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Diamondbacks 6, Cubs 4: Two bad pitches by Justin Steele

The Cubs lefthander threw pretty well... except for those two... bad... pitches.

Rick Scuteri-USA TODAY Sports

In the bottom of the first inning Friday night at Chase Field, Justin Steele appeared to be just about ready to get out of the inning. He’d allowed a leadoff single, then retired the next two batters, one on a sacrifice bunt. That entire sequence took just five pitches.

Then, suddenly, Steele lost command. He issued a four-pitch walk to Christian Walker.

The next pitch was a first-pitch slider to Lourdes Gurriel Jr., right in the middle of the zone. Bam! Three-run homer.

Steele settled down for a while after that, but then it happened again in the sixth. First batter reaches, next two hitters are routine outs... Bam! First-pitch slider, middle of the zone, three-run homer by Alek Thomas.

Despite a home run barrage by the Cubs in the ninth inning, those two Arizona homers held up for a 6-4 D-backs win over the Cubs. Among other things, Arizona clinched the season series against the Cubs with this win, so they now have the tiebreaker. Among all the wild-card contenders, the only one the Cubs hold the tiebreaker with is the Giants. The tiebreaker with the Brewers is still TBD, with the winner of the season-ending series in Milwaukee taking that, but with the Cubs now trailing the Brewers by 5½ games, that tiebreaker somehow seems a bit less important.

I usually put this near the end of each recap, but this now seems important enough to put it up here. Remember how I’ve said “It’s not the end of the world” when the Cubs have lost a game over the last few weeks? Well, this isn’t the end of the world either, but ... I think you can see it from here. The Cubs still hold the second wild card, despite three straight losses. They now trail the Phillies by 2½ games for the top wild card spot, and lead the D-backs and Reds (who are now tied for the third wild card spot) by 1½ games.

Like I said: Not the end of the world. But the Cubs are going to have to start winning winnable games, and this one was, considering that Brandon Pfaadt, Arizona’s starter, came into the game with an ERA nosing toward 7, and Steele was (and still is) a Cy Young candidate.

The Cubs did nothing with Pfaadt — four singles — before he was lifted in the sixth. A bunch of D-backs relievers held them scoreless until the ninth. I’ll show you that in a moment, but first, here’s a slick play in the fourth inning by Dansby Swanson [VIDEO].

He’s so good. And props to Cody Bellinger at the other end of that play, too. Sign the man, Jed.

Marcus Stroman, just returned from the injured list, made his first relief appearance in nine years beginning the seventh inning. And, truth be told, it was pretty good. He allowed a single and walk and struck out three in two innings of scoreless relief. Who knows? Maybe this is a good role for him the rest of the year. The entire rest of the bullpen got a second day of rest, after Thursday’s off day.

Here’s a K by Stroman of Walker that ended the seventh [VIDEO].

That’s a splitter with explosive movement. Here are both of Stroman’s K’s in the seventh:

So anyway, the ninth inning. The Cubs were down 6-0. Ian Happ led off with a home run, his 18th [VIDEO].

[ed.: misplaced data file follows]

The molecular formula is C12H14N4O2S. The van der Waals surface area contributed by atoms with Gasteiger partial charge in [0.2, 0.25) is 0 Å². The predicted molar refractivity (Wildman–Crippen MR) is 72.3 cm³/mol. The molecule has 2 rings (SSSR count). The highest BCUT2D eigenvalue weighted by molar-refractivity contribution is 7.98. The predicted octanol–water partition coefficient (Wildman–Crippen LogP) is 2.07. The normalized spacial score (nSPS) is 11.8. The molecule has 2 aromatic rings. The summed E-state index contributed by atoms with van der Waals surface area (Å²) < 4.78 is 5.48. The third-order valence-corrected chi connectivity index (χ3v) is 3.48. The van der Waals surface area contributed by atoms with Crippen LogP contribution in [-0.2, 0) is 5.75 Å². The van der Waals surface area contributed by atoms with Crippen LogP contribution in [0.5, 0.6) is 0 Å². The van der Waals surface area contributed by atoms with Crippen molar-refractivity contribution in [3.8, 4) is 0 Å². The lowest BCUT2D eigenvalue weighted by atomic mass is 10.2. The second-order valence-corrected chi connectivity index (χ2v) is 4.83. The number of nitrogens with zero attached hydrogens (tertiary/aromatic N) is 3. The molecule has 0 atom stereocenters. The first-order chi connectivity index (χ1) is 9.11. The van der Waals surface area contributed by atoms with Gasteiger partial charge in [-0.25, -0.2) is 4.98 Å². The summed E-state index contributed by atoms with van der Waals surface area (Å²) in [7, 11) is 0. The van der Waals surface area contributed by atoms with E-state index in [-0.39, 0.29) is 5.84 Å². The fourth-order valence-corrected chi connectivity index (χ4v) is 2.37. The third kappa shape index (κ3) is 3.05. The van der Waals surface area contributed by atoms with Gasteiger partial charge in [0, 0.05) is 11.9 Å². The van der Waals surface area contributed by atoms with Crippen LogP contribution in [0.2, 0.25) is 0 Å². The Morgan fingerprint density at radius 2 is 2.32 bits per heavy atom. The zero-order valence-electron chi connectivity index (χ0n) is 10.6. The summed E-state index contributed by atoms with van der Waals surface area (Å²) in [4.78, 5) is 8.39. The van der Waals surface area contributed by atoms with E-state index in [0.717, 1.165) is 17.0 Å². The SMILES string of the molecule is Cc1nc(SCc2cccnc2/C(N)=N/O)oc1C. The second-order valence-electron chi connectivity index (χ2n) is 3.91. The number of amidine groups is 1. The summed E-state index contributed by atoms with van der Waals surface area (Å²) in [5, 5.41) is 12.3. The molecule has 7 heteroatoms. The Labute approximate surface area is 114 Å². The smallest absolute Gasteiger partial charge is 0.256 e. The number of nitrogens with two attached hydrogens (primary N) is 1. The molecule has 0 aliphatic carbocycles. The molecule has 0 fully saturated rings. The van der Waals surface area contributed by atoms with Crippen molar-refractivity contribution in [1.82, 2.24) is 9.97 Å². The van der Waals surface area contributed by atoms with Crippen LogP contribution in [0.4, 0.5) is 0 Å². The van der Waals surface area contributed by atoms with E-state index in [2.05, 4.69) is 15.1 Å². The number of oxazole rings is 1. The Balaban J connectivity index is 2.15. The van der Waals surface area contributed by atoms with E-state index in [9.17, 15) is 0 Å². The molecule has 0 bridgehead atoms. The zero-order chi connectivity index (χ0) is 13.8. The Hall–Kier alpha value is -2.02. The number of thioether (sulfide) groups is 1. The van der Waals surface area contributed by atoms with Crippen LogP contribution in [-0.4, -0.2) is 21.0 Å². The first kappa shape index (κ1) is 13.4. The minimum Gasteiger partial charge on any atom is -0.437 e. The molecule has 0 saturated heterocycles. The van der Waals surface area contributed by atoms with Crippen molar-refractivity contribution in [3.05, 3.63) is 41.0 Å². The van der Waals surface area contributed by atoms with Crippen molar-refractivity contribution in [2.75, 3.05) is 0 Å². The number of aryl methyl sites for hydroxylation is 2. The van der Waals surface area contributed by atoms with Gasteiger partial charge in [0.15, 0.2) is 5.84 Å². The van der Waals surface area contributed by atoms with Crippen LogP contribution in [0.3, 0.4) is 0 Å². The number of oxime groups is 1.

Well, okay, a consolation run. Cody Bellinger followed with a walk, but Dansby Swanson was called out on strikes.

Oh, come on, Chris Guccione, that’s not a strike:

Swanson was not happy with that call, and rightfully so. Bring on the challenge system! That’s a spot where it absolutely would have been used, and Swanson’s at-bat would have continued.

That might have been important, because Seiya Suzuki followed with his 18th home run [VIDEO].

That ball was crushed! [VIDEO]

So hello, now things are getting interesting. Moments later, they got even more interesting, thanks to Christopher Morel [VIDEO].

About all those ninth-inning homers, from BCB’s JohnW53:

Last night’s game was the Cubs’ 22,079th in the regular season since 1876, first year of the National League.

It was the first in which they hit three home runs in the ninth inning, at home or on the road

They have hit three homers 66 times in other innings, ranging from 4 in the second and seventh to 13 in the fourth and 14 in the first.

They have done it 41 times at home and 26 on the road.

Last night was the fourth time this season and second in six days, following last Sunday, also against the Diamondbacks, in the third inning at home.

The first two were on April 14, in the eighth inning at Los Angeles against the Dodgers, and on June 16, in the third inning at home against the Orioles.

Ian Happ and Seiya Suzuki also hit the first and second homers in April. Patrick Wisdom hit the third homer.

Christopher Morel also hit the third in June. He hit the first last week.

Suddenly, the Cubs are down only two and there’s still just one out. You don’t think...

Well, no. That would have been one of the greatest comebacks in MLB history, never mind Cubs history. But Yan Gomes hit a sharp line drive to center and Nick Madrigal popped up and that, as they say, was that. The only good thing about this loss was that it went by quickly, two hours and 14 minutes, over before 11 p.m. in the Central time zone. That’s the last late-night start for the Cubs this year... unless they get one of those ghastly 8:30 p.m. CT starts in the postseason.

Which... hopefully there are still postseason games in the Cubs’ future. They’ve got to start winning, and soon. Saturday’s game will feature Kyle Hendricks starting for the Cubs and former Cub Zach Davies for the D-backs. Game time is 7:10 p.m. CT and TV coverage will be via Marquee Sports Network.